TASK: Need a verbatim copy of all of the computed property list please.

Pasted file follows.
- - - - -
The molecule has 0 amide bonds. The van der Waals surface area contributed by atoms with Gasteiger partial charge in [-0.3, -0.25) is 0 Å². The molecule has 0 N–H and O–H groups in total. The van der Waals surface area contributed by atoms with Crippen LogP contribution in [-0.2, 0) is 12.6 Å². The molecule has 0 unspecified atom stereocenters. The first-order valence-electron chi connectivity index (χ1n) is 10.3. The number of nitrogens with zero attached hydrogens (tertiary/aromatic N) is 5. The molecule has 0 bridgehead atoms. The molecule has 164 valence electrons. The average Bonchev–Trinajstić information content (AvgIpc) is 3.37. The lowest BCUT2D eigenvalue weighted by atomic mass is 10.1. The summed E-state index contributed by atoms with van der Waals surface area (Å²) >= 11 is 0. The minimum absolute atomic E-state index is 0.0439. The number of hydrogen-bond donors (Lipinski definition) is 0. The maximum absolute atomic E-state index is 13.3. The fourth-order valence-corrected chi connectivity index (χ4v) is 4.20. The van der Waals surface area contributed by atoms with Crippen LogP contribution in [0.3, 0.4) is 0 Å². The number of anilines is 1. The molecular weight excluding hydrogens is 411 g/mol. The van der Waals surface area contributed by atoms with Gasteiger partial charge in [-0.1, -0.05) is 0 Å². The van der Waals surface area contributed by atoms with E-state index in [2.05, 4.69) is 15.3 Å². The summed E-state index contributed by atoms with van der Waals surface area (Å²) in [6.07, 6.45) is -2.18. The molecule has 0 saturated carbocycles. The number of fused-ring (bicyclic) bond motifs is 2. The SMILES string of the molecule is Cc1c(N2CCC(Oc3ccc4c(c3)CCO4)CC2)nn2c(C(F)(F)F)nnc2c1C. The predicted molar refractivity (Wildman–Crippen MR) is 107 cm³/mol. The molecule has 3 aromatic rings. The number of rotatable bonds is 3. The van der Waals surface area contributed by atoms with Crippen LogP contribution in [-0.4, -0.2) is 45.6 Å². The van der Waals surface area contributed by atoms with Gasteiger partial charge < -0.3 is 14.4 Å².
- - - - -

The molecule has 0 amide bonds. The van der Waals surface area contributed by atoms with Gasteiger partial charge in [-0.3, -0.25) is 0 Å². The molecule has 0 N–H and O–H groups in total. The van der Waals surface area contributed by atoms with Crippen LogP contribution in [-0.2, 0) is 12.6 Å². The molecule has 0 unspecified atom stereocenters. The first-order valence-electron chi connectivity index (χ1n) is 10.3. The number of nitrogens with zero attached hydrogens (tertiary/aromatic N) is 5. The molecule has 0 bridgehead atoms. The molecule has 164 valence electrons. The average Bonchev–Trinajstić information content (AvgIpc) is 3.37. The lowest BCUT2D eigenvalue weighted by atomic mass is 10.1. The summed E-state index contributed by atoms with van der Waals surface area (Å²) >= 11 is 0. The minimum absolute atomic E-state index is 0.0439. The number of hydrogen-bond donors (Lipinski definition) is 0. The maximum absolute atomic E-state index is 13.3. The fourth-order valence-corrected chi connectivity index (χ4v) is 4.20. The van der Waals surface area contributed by atoms with Crippen LogP contribution in [0.3, 0.4) is 0 Å². The number of anilines is 1. The molecular weight excluding hydrogens is 411 g/mol. The van der Waals surface area contributed by atoms with Gasteiger partial charge in [-0.1, -0.05) is 0 Å². The van der Waals surface area contributed by atoms with E-state index in [2.05, 4.69) is 15.3 Å². The summed E-state index contributed by atoms with van der Waals surface area (Å²) in [6.07, 6.45) is -2.18. The molecule has 0 saturated carbocycles. The number of fused-ring (bicyclic) bond motifs is 2. The SMILES string of the molecule is Cc1c(N2CCC(Oc3ccc4c(c3)CCO4)CC2)nn2c(C(F)(F)F)nnc2c1C. The predicted molar refractivity (Wildman–Crippen MR) is 107 cm³/mol. The molecule has 3 aromatic rings. The number of rotatable bonds is 3. The van der Waals surface area contributed by atoms with Crippen LogP contribution in [-0.4, -0.2) is 45.6 Å². The van der Waals surface area contributed by atoms with Gasteiger partial charge < -0.3 is 14.4 Å².